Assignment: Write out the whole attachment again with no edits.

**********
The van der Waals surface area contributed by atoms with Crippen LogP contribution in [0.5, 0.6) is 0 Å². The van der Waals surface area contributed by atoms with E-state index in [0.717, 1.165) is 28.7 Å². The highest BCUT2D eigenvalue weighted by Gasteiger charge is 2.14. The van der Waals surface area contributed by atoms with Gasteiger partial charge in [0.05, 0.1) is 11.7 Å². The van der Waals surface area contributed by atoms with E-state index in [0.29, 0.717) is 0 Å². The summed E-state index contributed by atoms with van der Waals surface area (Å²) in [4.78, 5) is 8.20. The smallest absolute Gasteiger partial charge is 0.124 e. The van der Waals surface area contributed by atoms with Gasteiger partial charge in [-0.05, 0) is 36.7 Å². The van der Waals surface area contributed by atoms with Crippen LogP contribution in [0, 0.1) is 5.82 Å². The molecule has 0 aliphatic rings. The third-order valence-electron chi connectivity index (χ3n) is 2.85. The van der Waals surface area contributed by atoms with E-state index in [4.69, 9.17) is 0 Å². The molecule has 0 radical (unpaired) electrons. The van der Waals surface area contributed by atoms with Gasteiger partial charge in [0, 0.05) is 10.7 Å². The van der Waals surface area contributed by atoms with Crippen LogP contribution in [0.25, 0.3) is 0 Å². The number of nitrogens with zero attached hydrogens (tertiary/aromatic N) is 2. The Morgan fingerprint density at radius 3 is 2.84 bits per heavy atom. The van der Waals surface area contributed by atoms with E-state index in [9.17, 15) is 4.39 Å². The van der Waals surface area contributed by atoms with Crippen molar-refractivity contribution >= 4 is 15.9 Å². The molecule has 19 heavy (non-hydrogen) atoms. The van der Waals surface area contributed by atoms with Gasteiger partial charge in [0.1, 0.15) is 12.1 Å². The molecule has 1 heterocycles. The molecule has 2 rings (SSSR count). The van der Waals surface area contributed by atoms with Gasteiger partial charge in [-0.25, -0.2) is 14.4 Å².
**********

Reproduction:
The van der Waals surface area contributed by atoms with Crippen LogP contribution in [0.5, 0.6) is 0 Å². The van der Waals surface area contributed by atoms with E-state index in [0.717, 1.165) is 28.7 Å². The highest BCUT2D eigenvalue weighted by Gasteiger charge is 2.14. The van der Waals surface area contributed by atoms with Gasteiger partial charge in [0.05, 0.1) is 11.7 Å². The van der Waals surface area contributed by atoms with E-state index in [0.29, 0.717) is 0 Å². The summed E-state index contributed by atoms with van der Waals surface area (Å²) in [4.78, 5) is 8.20. The smallest absolute Gasteiger partial charge is 0.124 e. The van der Waals surface area contributed by atoms with Gasteiger partial charge in [-0.05, 0) is 36.7 Å². The van der Waals surface area contributed by atoms with Crippen LogP contribution in [0, 0.1) is 5.82 Å². The molecule has 0 aliphatic rings. The third-order valence-electron chi connectivity index (χ3n) is 2.85. The van der Waals surface area contributed by atoms with E-state index in [4.69, 9.17) is 0 Å². The molecule has 0 radical (unpaired) electrons. The van der Waals surface area contributed by atoms with Gasteiger partial charge in [0, 0.05) is 10.7 Å². The van der Waals surface area contributed by atoms with Crippen LogP contribution in [0.25, 0.3) is 0 Å². The number of nitrogens with zero attached hydrogens (tertiary/aromatic N) is 2. The Morgan fingerprint density at radius 3 is 2.84 bits per heavy atom. The van der Waals surface area contributed by atoms with E-state index in [9.17, 15) is 4.39 Å². The van der Waals surface area contributed by atoms with Crippen molar-refractivity contribution >= 4 is 15.9 Å². The molecule has 19 heavy (non-hydrogen) atoms. The van der Waals surface area contributed by atoms with Gasteiger partial charge in [0.1, 0.15) is 12.1 Å². The molecule has 1 heterocycles. The molecule has 2 rings (SSSR count). The van der Waals surface area contributed by atoms with Gasteiger partial charge in [-0.25, -0.2) is 14.4 Å².